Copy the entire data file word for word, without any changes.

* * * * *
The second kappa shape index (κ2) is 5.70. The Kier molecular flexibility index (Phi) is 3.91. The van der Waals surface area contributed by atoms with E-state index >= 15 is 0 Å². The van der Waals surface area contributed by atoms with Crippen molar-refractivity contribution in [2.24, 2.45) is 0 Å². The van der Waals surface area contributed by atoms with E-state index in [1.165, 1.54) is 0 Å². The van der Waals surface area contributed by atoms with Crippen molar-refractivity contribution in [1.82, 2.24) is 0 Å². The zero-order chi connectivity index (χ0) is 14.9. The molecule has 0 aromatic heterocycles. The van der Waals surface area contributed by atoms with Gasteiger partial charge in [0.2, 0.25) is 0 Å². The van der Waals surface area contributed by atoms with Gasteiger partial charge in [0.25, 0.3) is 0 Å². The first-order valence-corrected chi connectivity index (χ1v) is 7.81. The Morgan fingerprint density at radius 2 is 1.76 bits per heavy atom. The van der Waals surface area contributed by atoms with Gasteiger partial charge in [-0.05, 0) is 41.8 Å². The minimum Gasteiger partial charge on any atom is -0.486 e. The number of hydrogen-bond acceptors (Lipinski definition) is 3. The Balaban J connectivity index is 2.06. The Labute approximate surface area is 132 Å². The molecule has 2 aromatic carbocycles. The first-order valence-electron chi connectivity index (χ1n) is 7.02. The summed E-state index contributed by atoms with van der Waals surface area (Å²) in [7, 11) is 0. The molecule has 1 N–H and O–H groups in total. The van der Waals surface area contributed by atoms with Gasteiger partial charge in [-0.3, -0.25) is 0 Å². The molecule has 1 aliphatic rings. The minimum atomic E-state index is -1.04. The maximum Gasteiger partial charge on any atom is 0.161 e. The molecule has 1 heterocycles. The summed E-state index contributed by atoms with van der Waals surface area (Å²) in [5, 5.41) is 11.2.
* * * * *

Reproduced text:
The second kappa shape index (κ2) is 5.70. The Kier molecular flexibility index (Phi) is 3.91. The van der Waals surface area contributed by atoms with E-state index >= 15 is 0 Å². The van der Waals surface area contributed by atoms with Crippen molar-refractivity contribution in [2.24, 2.45) is 0 Å². The van der Waals surface area contributed by atoms with E-state index in [1.165, 1.54) is 0 Å². The van der Waals surface area contributed by atoms with Crippen molar-refractivity contribution in [1.82, 2.24) is 0 Å². The zero-order chi connectivity index (χ0) is 14.9. The molecule has 0 aromatic heterocycles. The van der Waals surface area contributed by atoms with Gasteiger partial charge in [0.2, 0.25) is 0 Å². The van der Waals surface area contributed by atoms with Gasteiger partial charge in [0.25, 0.3) is 0 Å². The first-order valence-corrected chi connectivity index (χ1v) is 7.81. The Morgan fingerprint density at radius 2 is 1.76 bits per heavy atom. The van der Waals surface area contributed by atoms with Gasteiger partial charge in [-0.05, 0) is 41.8 Å². The minimum Gasteiger partial charge on any atom is -0.486 e. The number of hydrogen-bond acceptors (Lipinski definition) is 3. The Balaban J connectivity index is 2.06. The Labute approximate surface area is 132 Å². The molecule has 2 aromatic carbocycles. The first-order valence-electron chi connectivity index (χ1n) is 7.02. The summed E-state index contributed by atoms with van der Waals surface area (Å²) in [7, 11) is 0. The molecule has 1 N–H and O–H groups in total. The van der Waals surface area contributed by atoms with Gasteiger partial charge in [-0.3, -0.25) is 0 Å². The molecule has 1 aliphatic rings. The minimum atomic E-state index is -1.04. The maximum Gasteiger partial charge on any atom is 0.161 e. The molecule has 1 heterocycles. The summed E-state index contributed by atoms with van der Waals surface area (Å²) in [5, 5.41) is 11.2.